6.4/10
284
14 user 7 critic

Acts of Worship (2001)

R | | Drama | 24 January 2001 (USA)
Alix is taken in by a photographer, Digna, who despite her friends' protests, tries to help Alix piece her life back together and overcome her addictions.

Director:

Rosemary Rodriguez

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From $1.99 (SD) on Prime Video

5 wins & 4 nominations. See more awards »

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Cast

Cast overview, first billed only:
Ana Reeder ... Alix
Michael Hyatt ... Digna
Christopher Kadish Christopher Kadish ... Mark
Nestor Rodriguez Nestor Rodriguez ... Anthony
Brian J. Burchill Brian J. Burchill ... Dan (as Brian Burchill)
Kelly Cole Kelly Cole ... Carl
Robert Gualtieri Robert Gualtieri ... Cowboy
Eddie Sullivan Eddie Sullivan ... Guy at Projects
Cesar Leonardo Cesar Leonardo ... Pete
Simon Gonzalez Simon Gonzalez ... Little Louie
James Joseph O'Neil ... Louie
Heather Robbins Heather Robbins ... Maria
Arthur French Arthur French ... T
Susan Louise O'Connor ... Lisa (as Susan O'Connor)
Christopher McCann Christopher McCann ... Jack
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Storyline

Alix is taken in by a photographer, Digna, who despite her friends' protests, tries to help Alix piece her life back together and overcome her addictions. Written by gluba2000 (revised)

Plot Summary | Add Synopsis

Taglines:

You never know what someone's been through.

Genres:

Drama

Motion Picture Rating (MPAA)

Rated R for strong drug content, pervasive language and some sexuality

Parents Guide:

View content advisory »
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Details

Official Sites:

Official site

Country:

USA

Language:

English

Release Date:

24 January 2001 (USA) See more »

Also Known As:

Praxeis latreias See more »

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Box Office

Opening Weekend USA:

$6,626, 23 November 2003, Limited Release

Gross USA:

$9,377, 30 November 2003
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Company Credits

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Technical Specs

Runtime:

Sound Mix:

Dolby

Color:

Color (Technicolor)
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Did You Know?

Quotes

Alix: I found out how hard it is to change, really change. Even hell can get comfortable if you're used to it. All I wanted my whole life, was for that lonliness inside me to go away. But, it never did, no matted what I drank, or what drug I took, or where I went, who I was with. We all need something to help us get through life. All I needed was to find the right thing to rely on, something that would never go away, something I would never run out of. Turned out to be the same thing for everybody. ...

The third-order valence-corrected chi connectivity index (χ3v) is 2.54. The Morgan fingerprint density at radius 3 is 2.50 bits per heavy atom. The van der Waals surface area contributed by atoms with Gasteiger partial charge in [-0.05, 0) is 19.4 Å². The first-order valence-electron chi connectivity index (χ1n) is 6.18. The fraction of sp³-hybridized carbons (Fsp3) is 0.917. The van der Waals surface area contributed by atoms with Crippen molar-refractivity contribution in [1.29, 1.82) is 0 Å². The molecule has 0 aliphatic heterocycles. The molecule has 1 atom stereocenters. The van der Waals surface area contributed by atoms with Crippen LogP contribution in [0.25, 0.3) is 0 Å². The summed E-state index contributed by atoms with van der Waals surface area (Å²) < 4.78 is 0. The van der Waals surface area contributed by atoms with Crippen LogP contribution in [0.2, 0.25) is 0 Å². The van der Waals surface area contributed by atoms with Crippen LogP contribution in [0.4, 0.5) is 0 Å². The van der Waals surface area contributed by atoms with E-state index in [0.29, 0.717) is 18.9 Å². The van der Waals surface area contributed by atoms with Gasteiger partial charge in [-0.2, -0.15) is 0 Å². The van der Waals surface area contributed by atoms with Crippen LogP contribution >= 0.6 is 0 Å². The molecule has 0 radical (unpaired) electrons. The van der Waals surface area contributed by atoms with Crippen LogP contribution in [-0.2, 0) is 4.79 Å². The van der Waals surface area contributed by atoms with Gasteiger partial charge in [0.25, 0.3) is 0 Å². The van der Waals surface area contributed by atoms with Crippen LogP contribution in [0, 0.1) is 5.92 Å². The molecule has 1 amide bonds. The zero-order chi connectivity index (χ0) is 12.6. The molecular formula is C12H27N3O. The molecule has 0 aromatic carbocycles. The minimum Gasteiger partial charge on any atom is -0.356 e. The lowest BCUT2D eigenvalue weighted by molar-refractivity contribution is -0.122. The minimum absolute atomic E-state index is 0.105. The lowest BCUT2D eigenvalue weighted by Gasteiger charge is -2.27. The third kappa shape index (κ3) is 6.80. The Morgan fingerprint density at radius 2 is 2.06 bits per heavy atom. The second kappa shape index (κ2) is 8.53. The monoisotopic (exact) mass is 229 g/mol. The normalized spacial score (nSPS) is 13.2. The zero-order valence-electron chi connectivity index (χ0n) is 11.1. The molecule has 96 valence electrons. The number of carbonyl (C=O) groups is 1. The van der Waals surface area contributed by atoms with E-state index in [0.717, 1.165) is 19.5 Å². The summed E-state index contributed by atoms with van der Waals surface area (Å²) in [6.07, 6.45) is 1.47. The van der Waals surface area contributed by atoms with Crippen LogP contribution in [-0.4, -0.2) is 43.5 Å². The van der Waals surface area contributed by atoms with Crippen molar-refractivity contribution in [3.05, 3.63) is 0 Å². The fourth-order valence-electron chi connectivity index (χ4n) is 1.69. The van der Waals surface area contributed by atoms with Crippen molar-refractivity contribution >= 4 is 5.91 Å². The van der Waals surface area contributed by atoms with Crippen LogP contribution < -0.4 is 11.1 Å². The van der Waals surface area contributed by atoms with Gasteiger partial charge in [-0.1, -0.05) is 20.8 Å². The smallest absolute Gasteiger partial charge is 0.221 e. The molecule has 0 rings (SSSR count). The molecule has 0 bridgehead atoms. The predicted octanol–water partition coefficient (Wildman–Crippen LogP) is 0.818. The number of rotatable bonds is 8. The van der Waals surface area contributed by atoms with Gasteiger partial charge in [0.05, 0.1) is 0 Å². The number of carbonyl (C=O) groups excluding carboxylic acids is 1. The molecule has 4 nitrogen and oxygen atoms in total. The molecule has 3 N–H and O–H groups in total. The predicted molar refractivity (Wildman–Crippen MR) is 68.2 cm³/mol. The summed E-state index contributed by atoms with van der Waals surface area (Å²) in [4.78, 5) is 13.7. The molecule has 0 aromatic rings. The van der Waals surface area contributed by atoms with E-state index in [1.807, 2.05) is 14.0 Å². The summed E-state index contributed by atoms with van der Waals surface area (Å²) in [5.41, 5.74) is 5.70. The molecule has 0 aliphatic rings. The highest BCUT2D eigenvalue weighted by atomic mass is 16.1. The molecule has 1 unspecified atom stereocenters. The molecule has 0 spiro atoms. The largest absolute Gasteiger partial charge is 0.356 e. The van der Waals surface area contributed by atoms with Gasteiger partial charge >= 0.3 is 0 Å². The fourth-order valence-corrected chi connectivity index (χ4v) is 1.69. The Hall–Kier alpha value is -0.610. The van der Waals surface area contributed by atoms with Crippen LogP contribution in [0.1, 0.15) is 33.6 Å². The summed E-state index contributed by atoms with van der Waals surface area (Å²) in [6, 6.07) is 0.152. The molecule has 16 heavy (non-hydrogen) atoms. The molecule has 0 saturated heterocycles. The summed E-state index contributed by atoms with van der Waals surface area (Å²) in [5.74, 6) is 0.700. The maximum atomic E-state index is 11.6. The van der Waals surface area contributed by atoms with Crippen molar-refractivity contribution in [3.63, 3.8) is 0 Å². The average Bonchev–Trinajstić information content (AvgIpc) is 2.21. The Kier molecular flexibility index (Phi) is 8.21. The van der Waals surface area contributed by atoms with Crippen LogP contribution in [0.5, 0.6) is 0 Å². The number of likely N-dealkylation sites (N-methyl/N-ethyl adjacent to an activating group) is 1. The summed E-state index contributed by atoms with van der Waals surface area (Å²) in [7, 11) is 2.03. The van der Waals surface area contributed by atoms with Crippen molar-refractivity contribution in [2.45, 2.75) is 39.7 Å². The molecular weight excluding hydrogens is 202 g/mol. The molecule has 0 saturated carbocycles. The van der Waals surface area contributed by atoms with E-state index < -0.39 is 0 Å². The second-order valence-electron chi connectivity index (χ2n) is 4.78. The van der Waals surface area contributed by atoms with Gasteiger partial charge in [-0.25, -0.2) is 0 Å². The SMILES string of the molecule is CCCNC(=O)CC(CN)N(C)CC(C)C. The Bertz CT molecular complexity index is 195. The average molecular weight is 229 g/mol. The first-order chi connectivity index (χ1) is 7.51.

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User Reviews

 
So utterly convincing...
14 December 2005 | by Polaris_DiBSee all my reviews

The storyline is the type of thing you find on a Lifetime Network Special or a straight-to-television movie trying to warn about the dangers of drug addiction, but this movie goes so far beyond that. It's not like it adds zany warped realities like Requiem for a Dream or it has some sort of narration keeping the audience completely informed that "this is what you should fear to be", it does everything so much simpler than that: It sits back and lets the actors eat the audience's collective heart out.

The drama in this film is SO UTTERLY CONVINCING. The performances get first prize for portrayals that, even when you want to try and find something wrong with it (I'm guessing this film might be considered too sentimental by some), keep the drama serious and prominent, not allowing the audience to let go of their suspension of disbelief. If it wasn't for the production quality, it would seem like this was a documentary and these were real people. And it's not just Ana and Michael, the two main characters, it's everyone, from the boyfriends to the crack addicts that have two seconds of screen time to everyone.

Secondly, the cinematography and editing are very well tuned to excellence. This movie definitely has the feel of an independent film, but more than that it doesn't have that "Look at me, I'm independent!" feel. Skewed angles and purposeful jump cuts exist stylistically in the film, but they come at the right times and are completely necessary, versus what tends to happen in a lot of independent cinema where the camera becomes relatively self-conscious and goes places it needn't. For example, the hand-held quality of this film is almost invisible, while some independent films tend to show off their independence via hand-held in a wannabe cinema-verite sort of conceit.

It's disappointing that I haven't heard anything about this film before. I literally picked it up because it was the first movie on the first row of the first aisle to rent because I wanted to surprise myself, and whadyaknow but it happened to be a real gem! I hope it builds a bigger audience because it deserves to be recognized.

--PolarisDiB


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